In accordance with column 2 of REACH Annex IX, terrestrial toxicity studies does not need to be conducted as the registered substance is not supposed to be directly applied to soil and an indirect exposure to soil via sewage sludge transfer is unlikely since the substance is readily biodegradable. Indeed, the substance will be biodegraded within the STP process and as a consequence a transfer to the soil compartment is not expected. In addition, with a log Kow value lower than 3.0, a significant distribution into the soil compartment and a significant exposure of terrestrial organisms is not expected. Finally, based on a conservative estimation from Chesar, the chemical safety assessment of the substance indicates no need to investigate terrestrial testing. Hence, information about effects on terrestrial organisms is not required and the Equilibrium Partitioning Method (EPM) has been used for assessing the hazard to terrestrial organisms.

Conclusion on classification

For environmental hazards, the substance is currently classified as Aquatic Chronic 2 according to the Annex VI of the Regulation (EC) No 1272/2008.

Previously, acute toxicity data were available for all three aquatic trophic levels. The lowest acute L(E)C50 value was in the range 1-10 mg/L (LC50 (fish,Oncorhynchus mykiss) = 7.1 mg/L). Regarding chronic toxicity data, adequate long-term data were not available. The algae NOEC value was only available but even if the algae growth inhibition test is a multi-generation test, this NOEC cannot be used as a chronic data if it’s not supported by long-term data of species of other trophic levels. The substance was considered as non-readily biodegradable based on an experimental study (34% biodegradation after 28 days of incubation), and with an experimental log Kow value measured between 3.04 and 3.19. According to these values, the bioconcentration factor (BCF) was estimated to be comprised between 47.1 and 59.1 L/Kg (BCFBAF model, using log Kow methodology). Based on the poor biodegradation potential, the log Kow greater than 3.0 and the absence of experimental BCF value, the substance was classified for the environment as N, R51/53, according to the criteria of the previous Directive 67/548/EEC (DSD: Dangerous Substances Directive), corresponding to Aquatic Chronic category 2 from the CLP conversion table. Despite log Kow cut-off is now >4 (necessary but not sufficient condition), this classification was consistent with the dataset, based on acute toxicity range (1-10 mg/L) and not rapidly degradable criteria fulfilled. This is the current entry in Annex VI of CLP.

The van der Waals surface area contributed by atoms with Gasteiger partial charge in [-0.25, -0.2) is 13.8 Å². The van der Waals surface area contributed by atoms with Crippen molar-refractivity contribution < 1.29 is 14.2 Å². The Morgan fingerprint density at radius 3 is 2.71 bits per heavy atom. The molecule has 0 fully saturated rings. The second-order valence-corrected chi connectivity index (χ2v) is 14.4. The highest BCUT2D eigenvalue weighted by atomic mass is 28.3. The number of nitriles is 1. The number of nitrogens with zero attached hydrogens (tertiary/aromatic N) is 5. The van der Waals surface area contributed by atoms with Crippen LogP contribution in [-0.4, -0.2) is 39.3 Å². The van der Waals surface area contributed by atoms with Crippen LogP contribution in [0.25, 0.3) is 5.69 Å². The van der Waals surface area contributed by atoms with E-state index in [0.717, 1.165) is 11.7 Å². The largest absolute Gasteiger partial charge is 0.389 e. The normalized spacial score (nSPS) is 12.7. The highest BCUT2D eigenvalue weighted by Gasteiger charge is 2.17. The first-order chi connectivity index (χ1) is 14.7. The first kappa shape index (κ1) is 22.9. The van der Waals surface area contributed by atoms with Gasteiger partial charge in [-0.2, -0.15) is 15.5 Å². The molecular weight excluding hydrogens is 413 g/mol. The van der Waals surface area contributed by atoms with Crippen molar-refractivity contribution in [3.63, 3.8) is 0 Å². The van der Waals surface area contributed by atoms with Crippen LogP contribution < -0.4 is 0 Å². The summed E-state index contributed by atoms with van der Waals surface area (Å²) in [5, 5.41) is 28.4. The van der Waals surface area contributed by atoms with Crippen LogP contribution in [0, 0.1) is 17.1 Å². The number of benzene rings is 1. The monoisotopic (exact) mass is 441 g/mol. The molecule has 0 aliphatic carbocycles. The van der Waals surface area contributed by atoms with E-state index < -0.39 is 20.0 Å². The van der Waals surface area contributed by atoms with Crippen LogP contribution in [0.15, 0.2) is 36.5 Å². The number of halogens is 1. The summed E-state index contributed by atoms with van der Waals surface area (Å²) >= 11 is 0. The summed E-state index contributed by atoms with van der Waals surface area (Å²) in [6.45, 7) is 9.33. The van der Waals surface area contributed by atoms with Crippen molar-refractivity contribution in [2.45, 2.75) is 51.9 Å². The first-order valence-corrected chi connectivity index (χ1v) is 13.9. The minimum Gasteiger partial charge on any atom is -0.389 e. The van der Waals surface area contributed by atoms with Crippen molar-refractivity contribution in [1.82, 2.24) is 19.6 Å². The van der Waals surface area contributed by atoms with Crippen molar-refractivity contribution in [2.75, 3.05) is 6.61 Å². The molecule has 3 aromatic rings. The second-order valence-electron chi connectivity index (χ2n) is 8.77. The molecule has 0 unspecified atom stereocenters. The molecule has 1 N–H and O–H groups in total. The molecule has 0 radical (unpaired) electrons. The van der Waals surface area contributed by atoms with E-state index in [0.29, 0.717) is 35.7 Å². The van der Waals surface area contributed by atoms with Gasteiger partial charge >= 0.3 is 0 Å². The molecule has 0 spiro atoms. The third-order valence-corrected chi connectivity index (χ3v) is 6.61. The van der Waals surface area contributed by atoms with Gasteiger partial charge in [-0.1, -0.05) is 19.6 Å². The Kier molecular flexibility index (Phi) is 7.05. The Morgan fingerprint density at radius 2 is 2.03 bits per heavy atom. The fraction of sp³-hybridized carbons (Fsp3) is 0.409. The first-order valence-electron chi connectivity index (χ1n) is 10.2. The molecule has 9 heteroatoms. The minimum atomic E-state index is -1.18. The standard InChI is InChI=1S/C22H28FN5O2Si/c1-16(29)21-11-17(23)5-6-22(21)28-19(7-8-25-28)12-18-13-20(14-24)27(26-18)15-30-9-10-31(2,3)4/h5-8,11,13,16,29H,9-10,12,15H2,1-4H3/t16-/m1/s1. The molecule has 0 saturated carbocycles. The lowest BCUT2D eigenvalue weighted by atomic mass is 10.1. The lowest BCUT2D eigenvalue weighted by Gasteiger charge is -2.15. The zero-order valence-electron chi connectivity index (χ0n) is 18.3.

The existing harmonized classification and labeling for this substance is incorrect on the basis of the new valid studies: biodegradation and log Kow studies. The new biodegradation data (Firmenich, 2005) clearly shows that this substance is readily biodegradable (69% biodegradation after 28 days of incubation and satisfied the 10 -day window validation criterion) and the low potential for long-term effects is supported by the new log Kow data (Firmenich, 2010) showing that the log Kow value is lower than 3.0 (relevant for the previous DSD classification only, as in all cases, both log Kow results are lower than 4.0, relevant for the current CLP classification). Therefore, the substance does not meet neither the current nor the previously more stringent criteria for classification for the environment and, as such, the current harmonized classification is no longer justified. Action is therefore required to amend the existing entry in Annex VI of CLP. 

A new CLH proposal was prepared by Firmenich UK Ltd and submitted by the UK Competent Authority in accordance with Article 37(6) of CLP.